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Step 2: Get Up and Get Moving (Part 1)

Last time Sheri Colberg, Ph.D., FACSM had some great insight as to why patients do not lose weight even though they exercise. This week she helps you give your patients a proper start. Learn what to do by reading Getting Started Is the Hardest Part. Check out this week’s tool for more help.

Step 2: Get Up and Get Moving (Part 1)
Getting Started Is the Hardest Part

SheriBy Sheri Colberg, Ph.D., FACSM

Has your doctor told you to be more physically active, but failed to provide any specifics other than to “exercise more”? If so, you’re not alone. According to recent research, 52 percent of doctors tell their diabetic patients to exercise, but only 14 percent actually “prescribe” it by giving them a specific exercise plan to follow. The medical profession’s stance really should be that exercise is an integral part of your daily regimen, just like brushing your teeth. I firmly believe that not only is it not optional, but it should be prescribed to everyone, along with dietary improvements and, as appropriate, diabetic medications.

Although exercising involves much more work than making adjustments to your diet or just taking medications to control your diabetes, it is well worth the effort for myriad health-related reasons. This section will teach you what you need to know about including appropriate physical activity in your daily regimen to achieve optimal health and fitness. In addition, it discusses how to exercise safely and effectively if you have any diabetic complications, other health concerns, or physical limitations.

Do you need to see your doctor first?
If you haven’t been very active lately, do you need to see your doctor before you begin exercising more? Well, it depends. Medical clearance for low-level exercise is usually not necessary. However, for more vigorous exercise, seeing your doctor before you begin is a good idea. The more risk factors that you have for heart disease, the greater your chance of having a cardiovascular problem during exercise, and prior knowledge of what you need to watch out for could be crucial. That is not to say that you should avoid exercising if you do have some preexisting cardiovascular problems; on the contrary, regular moderate to vigorous activity can actually reduce your risk of a heart attack, even if you have already had one.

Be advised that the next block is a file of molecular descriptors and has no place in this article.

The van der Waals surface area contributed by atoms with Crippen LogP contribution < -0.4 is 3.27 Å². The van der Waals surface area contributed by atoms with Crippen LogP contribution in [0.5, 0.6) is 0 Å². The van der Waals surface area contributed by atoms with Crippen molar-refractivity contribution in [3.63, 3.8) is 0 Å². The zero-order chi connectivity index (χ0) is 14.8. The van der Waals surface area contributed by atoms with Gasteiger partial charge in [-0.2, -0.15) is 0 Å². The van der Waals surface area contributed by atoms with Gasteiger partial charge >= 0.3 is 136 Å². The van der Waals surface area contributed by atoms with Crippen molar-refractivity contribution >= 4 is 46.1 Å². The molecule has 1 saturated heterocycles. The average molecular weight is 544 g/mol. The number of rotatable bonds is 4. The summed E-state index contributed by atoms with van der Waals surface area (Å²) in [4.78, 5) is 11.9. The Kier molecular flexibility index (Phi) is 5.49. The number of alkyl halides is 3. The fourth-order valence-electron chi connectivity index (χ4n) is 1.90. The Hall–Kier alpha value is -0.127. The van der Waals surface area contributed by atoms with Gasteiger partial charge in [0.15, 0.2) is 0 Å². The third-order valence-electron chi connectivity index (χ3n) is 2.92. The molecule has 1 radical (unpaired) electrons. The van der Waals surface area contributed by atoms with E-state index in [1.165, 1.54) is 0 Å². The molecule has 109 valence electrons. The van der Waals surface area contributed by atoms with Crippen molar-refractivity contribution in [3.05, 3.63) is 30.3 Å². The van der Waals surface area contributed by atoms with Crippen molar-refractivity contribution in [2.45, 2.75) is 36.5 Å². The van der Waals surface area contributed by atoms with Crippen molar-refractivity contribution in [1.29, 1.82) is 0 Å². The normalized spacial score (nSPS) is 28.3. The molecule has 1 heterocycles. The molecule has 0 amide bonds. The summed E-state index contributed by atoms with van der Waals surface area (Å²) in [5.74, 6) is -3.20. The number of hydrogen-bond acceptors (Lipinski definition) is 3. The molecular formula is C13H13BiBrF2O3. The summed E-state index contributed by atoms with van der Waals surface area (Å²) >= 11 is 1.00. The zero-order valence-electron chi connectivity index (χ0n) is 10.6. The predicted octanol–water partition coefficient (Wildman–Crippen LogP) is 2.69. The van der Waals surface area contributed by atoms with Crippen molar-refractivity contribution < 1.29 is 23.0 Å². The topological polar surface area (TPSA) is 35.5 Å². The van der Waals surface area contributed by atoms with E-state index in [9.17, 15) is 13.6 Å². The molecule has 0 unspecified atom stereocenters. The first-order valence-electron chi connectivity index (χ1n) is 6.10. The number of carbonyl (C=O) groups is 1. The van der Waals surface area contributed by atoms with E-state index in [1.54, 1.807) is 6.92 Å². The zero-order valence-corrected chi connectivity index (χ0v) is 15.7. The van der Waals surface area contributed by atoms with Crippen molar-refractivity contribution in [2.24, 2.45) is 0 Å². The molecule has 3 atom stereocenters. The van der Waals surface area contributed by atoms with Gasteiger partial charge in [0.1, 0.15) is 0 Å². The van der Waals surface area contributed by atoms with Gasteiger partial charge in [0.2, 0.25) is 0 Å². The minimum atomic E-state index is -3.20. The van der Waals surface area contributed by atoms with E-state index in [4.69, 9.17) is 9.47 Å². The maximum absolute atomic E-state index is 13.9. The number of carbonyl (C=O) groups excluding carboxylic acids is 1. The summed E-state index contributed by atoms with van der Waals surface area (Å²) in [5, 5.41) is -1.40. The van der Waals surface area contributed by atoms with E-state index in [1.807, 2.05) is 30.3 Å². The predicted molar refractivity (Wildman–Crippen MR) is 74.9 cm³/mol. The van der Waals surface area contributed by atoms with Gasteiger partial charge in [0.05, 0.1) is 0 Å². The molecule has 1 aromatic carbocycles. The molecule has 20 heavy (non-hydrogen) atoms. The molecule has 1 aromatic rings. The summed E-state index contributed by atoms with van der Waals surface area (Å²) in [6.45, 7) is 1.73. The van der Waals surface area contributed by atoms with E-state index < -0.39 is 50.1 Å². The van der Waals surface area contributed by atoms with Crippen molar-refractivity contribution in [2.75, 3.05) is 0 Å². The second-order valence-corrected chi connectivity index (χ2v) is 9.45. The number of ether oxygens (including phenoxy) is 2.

You May Want to See Your Doctor First If You . . .
• Are planning on participating in moderate to strenuous activities, not just mild ones
• Are over 35 years of age
• Have been diagnosed with type 1 diabetes for more than 15 years or type 2 for more than 10 years
• Know you have heart disease, a strong family history of heart disease, or high cholesterol or lipid levels
• Have poor circulation in your feet or legs (or lower-leg pain while walking)
• Have retinopathy (diabetic eye disease), nephropathy (kidney disease), or neuropathy (numbness, burning, tingling, or loss of sensation in your feet and/or dizziness when going from sitting to standing)
• Have not consistently been in good control of your blood glucose levels

Most people with type 2 diabetes should undergo a thorough medical exam prior to starting most exercise programs; such an exam should include a physical exam, urinalysis, kidney function testing, serum lipid evaluation, electrolyte balance, and exercise stress testing. The point of such testing is primarily to screen for the presence of any diabetes-related complications, including heart, nerve, eye, and kidney disease. While having such health problems does not automatically preclude you from exercising, doing so safely and effectively with any of these complications may require special accommodations or precautions that will be discussed later. However, if you are just planning to do very low to moderate activities like walking, and you aren’t experiencing any symptoms like chest pain or other discomfort with mild exercise, it is likely fine for you to start doing easy exercise while you are waiting for your opportunity to meet with your doctor.

In two weeks, I will share more tips and ideas from my latest book, The 7 Step Diabetes Fitness Plan: Living Well and Being Fit with Diabetes, No Matter Your Weight (2006). Information about all of my books, my many articles, my research, and more is available on my web site: www.SheriColberg.com.

Tip for the day: As far as your health is concerned, what really matters is expending those extra calories any way that you can. To start moving more, consider walking: simply increase the number of steps that you take during the day and/or add in planned walks.

See more features from Sheri Colberg, Ph.D., FACSM